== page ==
“The number one threat facing our marine ecosystem today, including marine mammals, is climate change and offshore wind and access to clean energy and our transition to clean energy is one of the most important tools that we have in order to protect the entirety of our ecosystem including marine mammals,” Alison McLeod, the public policy director for the NJ League of Conservation Voters.
McLeod added that preliminary reports indicted the recent whale deaths were linked to vessel strikes, something that’s become increasingly more common as the whales shifted northward as the Atlantic’s ambient water temperature has risen.
Jennifer Coffey, the executive director of the Association of New Jersey Environmental Commissions, told reporters that the leading cause of whale deaths were vessel strikes, entanglements with abandoned fishing nets, and the ingestion of plastics which have proliferated in the world’s oceans.
“We also know that plastic pollution is a growing cause of death killing 100,000 marine mammals and one million sea birds each year—time and time again we have seen whales die from malnutrition with stomachs full of plastics washing up on our beaches,” Coffey told reporters. “The World Economic Forum has said that by 2050, when my 13-year-old niece will be younger than I am now, we will have more plastic than fish in our ocean unless we make major changes now.”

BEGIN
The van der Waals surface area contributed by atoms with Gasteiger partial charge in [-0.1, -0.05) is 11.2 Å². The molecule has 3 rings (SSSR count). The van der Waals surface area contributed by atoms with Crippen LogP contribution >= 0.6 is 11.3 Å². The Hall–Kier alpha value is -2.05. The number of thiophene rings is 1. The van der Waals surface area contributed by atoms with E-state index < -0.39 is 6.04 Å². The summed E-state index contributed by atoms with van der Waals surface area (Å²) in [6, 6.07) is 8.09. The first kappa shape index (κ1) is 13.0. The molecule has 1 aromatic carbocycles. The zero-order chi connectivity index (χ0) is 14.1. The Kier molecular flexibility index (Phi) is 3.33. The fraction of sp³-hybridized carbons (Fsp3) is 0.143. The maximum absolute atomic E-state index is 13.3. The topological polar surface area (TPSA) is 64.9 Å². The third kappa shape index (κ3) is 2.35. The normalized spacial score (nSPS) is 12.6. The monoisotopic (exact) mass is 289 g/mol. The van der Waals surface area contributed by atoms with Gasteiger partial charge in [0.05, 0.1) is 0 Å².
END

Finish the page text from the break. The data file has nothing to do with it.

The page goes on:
Capt. Paul Eidman (pictured), a member of Anglers for Offshore Wind and the Anglers Conservation Network told reporters the spate of whale deaths in the broader context of the climate crisis.
“I have been looked at right in the eye four times [by a whale] and these are highly intelligent and sensitive creatures—these experiences are more memorable than the fishing trips and my interaction with a humpback whale remains special and precious to me,” Eidman said. “Warming waters are in part responsible for increasing the human whale contacts and a threat to numerous species around the globe to say nothing about the threat of sea level rise, flooding, and storm activity along our Jersey shore.”
Last month, Ocean County commissioners voted to support a moratorium on offshore wind development, a day after State Sen. Vince Polistina, (R-Atlantic) “called on the Murphy administration to impose a 30-day pause on work to build a network of offshore wind turbines, giving scientists further time to study their environmental effects,” the Atlantic City Press reported.
The county’s move was prompted after a dead 35-foot female humpback whale washed up in Manasquan, Monmouth County, at that point the ninth dead whale in the NJ/NY metro area this winter. The graphic images of the whale corpse sparked conversations about the potential “adverse effects on the local $7 billion tourism industry” and “the state’s $2.5 billion commercial fishing industry,” according to the newspaper.
Back in January, reporting on the pro-wind farm environmental groups was countered by pushback from Clean Ocean Action.
“We have had more beached whales in a month than in a year upon average, so we are very concerned about the unprecedented number of whales being washed up dead on our beaches in a short period of time,” Clean Ocean Action Advocacy Campaign Manager Kari Martin told NJ Spotlight News.
Martin told the public TV news outlet that she was concerned that the whale groundings were linked to the offshore wind surveying crews use of sonar sound waves to map the underwater terrain might be a culprit.
Back in 2002, Science reported on a landmark research study conducted by the U.S. Navy and the U.S. National Marine Fisheries Service that concluded the Navy had “killed at least six whales in an accident involving common ship-based sonars.”